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Rethinking the 9-5: A Historical Perspective

Updated: Dec 22, 2022

Let's go back in time for a moment...


It's the 1930s, and you've been invited to a dinner party with the famed Bloomsbury group in London. You're sitting across from the economist John Maynard Keynes, who just published a paper entitled Economic Possibilities for our Grandchildren. He's adamantly telling you that in 100 years, people were working 15 hours per week.


He then rattles on further:

We shall do more things for ourselves than is usual with the rich to-day, only too glad to have small duties and tasks and routines. But beyond this, we shall endeavour to spread the bread thin on the butter-to make what work there is still to be done to be as widely shared as possible. Three-hour shifts or a fifteen-hour week may put off the problem for a great while.

You politely nod so as not to be rude to your dinner party companion, and do not let on the truth: we still work a lot in 2022. But then you leave with a question: What have working hours been like across time?


According to Juliet Schor, author of the book, The Overworked American:

Before capitalism, most people did not work very long hours at all. The tempo of life was slow, even leisurely; the pace of work relaxed. Our ancestors may not have been rich, but they had an abundance of leisure. When capitalism raised their incomes, it also took away their time.

Based on her research, pre-industrial workers had a shorter workweek than today's workers. Here's the rundown on annual hours across the centuries:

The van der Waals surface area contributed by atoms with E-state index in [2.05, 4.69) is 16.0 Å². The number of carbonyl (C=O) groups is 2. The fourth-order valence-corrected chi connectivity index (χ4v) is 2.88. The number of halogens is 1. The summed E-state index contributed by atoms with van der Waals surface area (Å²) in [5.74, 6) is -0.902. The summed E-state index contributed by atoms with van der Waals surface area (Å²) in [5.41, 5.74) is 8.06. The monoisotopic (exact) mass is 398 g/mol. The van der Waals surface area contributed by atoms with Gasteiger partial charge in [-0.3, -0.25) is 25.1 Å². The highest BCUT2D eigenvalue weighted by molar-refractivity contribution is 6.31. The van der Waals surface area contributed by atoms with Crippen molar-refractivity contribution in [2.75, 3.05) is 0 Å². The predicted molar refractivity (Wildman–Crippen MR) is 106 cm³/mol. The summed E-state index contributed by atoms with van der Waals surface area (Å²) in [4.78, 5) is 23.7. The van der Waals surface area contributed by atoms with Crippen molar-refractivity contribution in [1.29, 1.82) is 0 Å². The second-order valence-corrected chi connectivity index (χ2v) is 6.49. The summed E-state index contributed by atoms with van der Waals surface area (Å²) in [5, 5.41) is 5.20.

• 13th century - Adult male peasant, U.K.: 1620 hours

  • 14th century - Casual laborer, U.K.: 1440 hours

  • Middle ages - English worker: 2309 hours

  • 1400-1600- Farmer-miner, adult male, U.K.: 1980 hours

  • 1840 - Average worker, U.K.: 3105-3588 hours

  • 1850 - Average worker, U.S.: 3150-3650 hours

  • 1987 - Average worker, U.S.: 1949 hours

  • 1988 - Manufacturing workers, U.K.: 1856 hours

In short, pre-capitalist working hours were shorter, and since then, working hours have matched the technological revolution at hand.


During the agricultural revolution, people worked according to sun and weather patterns. With the advent of electricity, the constraints of daylight diminished, and work became structured around factory schedules and demands for progress. Later, the third and fourth industrial revolutions brought computing and digitalization into the workplace—which allows us to work from anywhere, and everywhere.


Why then do we still design work around pre-internet constraints?


The 9-to-5 was designed for a time when being physically together was required to get the work done. The 5 day work week was created by Henry Ford in 1926 after realizing working more yielded only a small increase in productivity.


It's time for our generation to leave a stamp on the work week, and to start designing it around the technology revolutions present today.


Reflection Questions:

  1. Why do you work the hours that you work?

  2. If you could re-design your work schedule, how would it look?

  3. How do you leverage technology at work?

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